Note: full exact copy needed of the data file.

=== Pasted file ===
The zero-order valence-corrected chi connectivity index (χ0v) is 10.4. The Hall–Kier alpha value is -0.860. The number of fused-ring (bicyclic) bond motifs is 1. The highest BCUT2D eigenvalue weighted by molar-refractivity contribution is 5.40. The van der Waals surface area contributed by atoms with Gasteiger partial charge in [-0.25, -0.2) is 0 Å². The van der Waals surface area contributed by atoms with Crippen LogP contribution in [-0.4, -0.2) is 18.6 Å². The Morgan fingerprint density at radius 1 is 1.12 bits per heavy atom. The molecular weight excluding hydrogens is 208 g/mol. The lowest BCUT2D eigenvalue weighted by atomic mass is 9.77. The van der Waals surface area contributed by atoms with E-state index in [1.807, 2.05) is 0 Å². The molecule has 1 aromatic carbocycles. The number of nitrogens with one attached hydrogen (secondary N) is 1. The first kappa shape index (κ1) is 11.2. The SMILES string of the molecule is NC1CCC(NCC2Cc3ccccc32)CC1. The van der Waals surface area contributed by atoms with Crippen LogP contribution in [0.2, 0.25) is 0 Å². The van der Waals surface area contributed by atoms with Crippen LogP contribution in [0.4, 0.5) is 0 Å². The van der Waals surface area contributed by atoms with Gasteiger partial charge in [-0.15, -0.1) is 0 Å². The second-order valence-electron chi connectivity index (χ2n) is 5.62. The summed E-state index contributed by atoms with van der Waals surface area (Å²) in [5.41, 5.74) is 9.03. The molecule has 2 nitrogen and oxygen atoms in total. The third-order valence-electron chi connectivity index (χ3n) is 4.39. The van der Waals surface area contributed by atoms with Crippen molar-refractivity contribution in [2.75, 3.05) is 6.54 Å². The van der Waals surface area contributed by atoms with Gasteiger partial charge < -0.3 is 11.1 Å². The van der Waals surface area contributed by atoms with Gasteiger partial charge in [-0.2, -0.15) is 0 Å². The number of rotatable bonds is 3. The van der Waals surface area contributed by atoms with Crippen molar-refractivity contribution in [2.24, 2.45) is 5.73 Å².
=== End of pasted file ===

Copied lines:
The zero-order valence-corrected chi connectivity index (χ0v) is 10.4. The Hall–Kier alpha value is -0.860. The number of fused-ring (bicyclic) bond motifs is 1. The highest BCUT2D eigenvalue weighted by molar-refractivity contribution is 5.40. The van der Waals surface area contributed by atoms with Gasteiger partial charge in [-0.25, -0.2) is 0 Å². The van der Waals surface area contributed by atoms with Crippen LogP contribution in [-0.4, -0.2) is 18.6 Å². The Morgan fingerprint density at radius 1 is 1.12 bits per heavy atom. The molecular weight excluding hydrogens is 208 g/mol. The lowest BCUT2D eigenvalue weighted by atomic mass is 9.77. The van der Waals surface area contributed by atoms with E-state index in [1.807, 2.05) is 0 Å². The molecule has 1 aromatic carbocycles. The number of nitrogens with one attached hydrogen (secondary N) is 1. The first kappa shape index (κ1) is 11.2. The SMILES string of the molecule is NC1CCC(NCC2Cc3ccccc32)CC1. The van der Waals surface area contributed by atoms with Crippen LogP contribution in [0.2, 0.25) is 0 Å². The van der Waals surface area contributed by atoms with Crippen LogP contribution in [0.4, 0.5) is 0 Å². The van der Waals surface area contributed by atoms with Gasteiger partial charge in [-0.15, -0.1) is 0 Å². The second-order valence-electron chi connectivity index (χ2n) is 5.62. The summed E-state index contributed by atoms with van der Waals surface area (Å²) in [5.41, 5.74) is 9.03. The molecule has 2 nitrogen and oxygen atoms in total. The third-order valence-electron chi connectivity index (χ3n) is 4.39. The van der Waals surface area contributed by atoms with Crippen molar-refractivity contribution in [2.75, 3.05) is 6.54 Å². The van der Waals surface area contributed by atoms with Gasteiger partial charge < -0.3 is 11.1 Å². The van der Waals surface area contributed by atoms with Gasteiger partial charge in [-0.2, -0.15) is 0 Å². The number of rotatable bonds is 3. The van der Waals surface area contributed by atoms with Crippen molar-refractivity contribution in [2.24, 2.45) is 5.73 Å².